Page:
Let’s face it, when the subject of bands featuring siblings comes up, it tends to be in reference to such harmless fluff balls as The Osmonds, the Jonas Brothers, Hanson or – if we’re pushing the boat out a bit – maybe Oasis or Kings Of Leon.
Halestorm have been doing their bit to change that, joining rock family legends such as AC/DC with a line-up that revolves around siblings Lzzy (vocals/guitar/keyboards) and drummer Arejay Hale. Not only that, but their original bassist was none other than Papa Hale himself, a true display of a family values if ever there was one.
While father Roger eventually left (“Poor dad,” jokes the unusually named Lzzy, “we had to fire him from the stage – awkward!”) the band have nonetheless come kitted with the kind of tight-knit unity that most bands only achieve several albums into their career or, let’s face it, in some cases never at all.
If proof is needed, look at their second and latest album – The Strange Case Of… – which has earned them a wealth of press coverage and a Grammy win (for the song Love Bites, beating Megadeth, Iron Maiden, Anthrax, Marilyn Manson and Lamb Of God for the Best Hard Rock/Metal Performance award) and a cover version on dubious TV show Glee. But then the band’s success shouldn’t come as a total surprise if you consider that this brother/sister team have been doing this for almost a decade and a half, a staggering amount of time considering neither has yet hit 30. So did they ever imagine they would achieve all this?
“We started the band when I was 13 and in my little kid brain it was definitely an ambition of mine,” begins Lzzy. “The fact that it all actually happened, though, is quite flabbergasting. It was a series of milestones – we’d get on tour with a band that was bigger than we were, then it was getting signed to Atlantic, then doing a real national tour, having our record come out… There have been a lot of points when you sit back and think, ‘Wow, we’re doing this.’ But at the same time it’s a rollercoaster ride and there are times when you look in the mirror and think, ‘Am I really crazy for doing this?’”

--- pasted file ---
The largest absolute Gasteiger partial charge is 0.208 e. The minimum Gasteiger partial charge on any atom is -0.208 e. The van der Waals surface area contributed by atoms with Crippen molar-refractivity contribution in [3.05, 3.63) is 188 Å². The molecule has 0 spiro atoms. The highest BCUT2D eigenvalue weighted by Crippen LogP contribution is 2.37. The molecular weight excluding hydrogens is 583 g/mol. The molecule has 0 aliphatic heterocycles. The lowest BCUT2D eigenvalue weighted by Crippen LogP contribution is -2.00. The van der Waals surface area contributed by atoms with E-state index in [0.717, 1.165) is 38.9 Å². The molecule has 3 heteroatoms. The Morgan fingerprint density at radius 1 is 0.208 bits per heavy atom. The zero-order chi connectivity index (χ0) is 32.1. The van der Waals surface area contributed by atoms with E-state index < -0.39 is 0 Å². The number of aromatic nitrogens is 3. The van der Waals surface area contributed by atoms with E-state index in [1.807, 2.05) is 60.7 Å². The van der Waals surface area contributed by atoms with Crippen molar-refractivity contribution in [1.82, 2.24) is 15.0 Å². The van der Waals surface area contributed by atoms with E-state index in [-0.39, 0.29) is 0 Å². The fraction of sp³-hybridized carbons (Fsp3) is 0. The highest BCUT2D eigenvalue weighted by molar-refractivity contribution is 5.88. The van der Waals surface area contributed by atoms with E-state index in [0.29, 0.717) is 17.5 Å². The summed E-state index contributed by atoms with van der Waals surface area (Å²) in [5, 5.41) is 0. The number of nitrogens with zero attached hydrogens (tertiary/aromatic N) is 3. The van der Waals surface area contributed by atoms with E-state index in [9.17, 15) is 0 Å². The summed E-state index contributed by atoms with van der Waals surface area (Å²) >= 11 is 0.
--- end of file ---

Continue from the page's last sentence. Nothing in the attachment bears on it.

It’s a question people seem to have been asking Lzzy for most of her life. But to be fair, a lot rests on her shoulders. There’s no doubt she’s the driving force behind the band and that her ambition is a big part of why they’ve reached the point they have. In fact, her work in making Halestorm a reality seems to have dominated and shaped what was already a fairly unusual childhood, one characterised by a sense of isolation and a love for music.
“I wasn’t planning on starting a band, explains Lzzy. “I just ended up entering myself and my brother into a talent competition. Long story short, we came third place and lost to a tap-dancing cowgirl! But the light bulb went off, and suddenly all I wanted to do was be in this band and propel it forward and I had a lot of trouble socially at school. I was going to a private Christian school at the time, so obviously rock and heavy metal were the work of the devil – teachers were sending letters home, my friends’ parents were harassing my parents, asking, ‘Why are you supporting your kids in this silly dream, why don’t they have a back-up plan?’ I ended up getting out of high school at eighth grade, so I basically worked on my own and gigged through high school.”
Brother Arejay picks up the story, and in doing so brings to light why music may have become such a focal point for the pair and why they were able to form such a tight partnership.
“When we were little, our parents actually moved into this little cabin on the mountain in the woods,” he recalls in his laid-back tones.
“There were no neighbours, no nobody, it was more or less just the four of us: me, Lzzy and our parents. Some siblings grow up and meet their own friends at school and live their own separate lives, but we only had each other growing up so when we started getting into music it was inevitable that we’d start playing together. But having two siblings has given the band more of a family atmosphere, I think that kind of rubs off on the other members – we’re a weird, dysfunctional circus of a family. It’s pretty awesome.”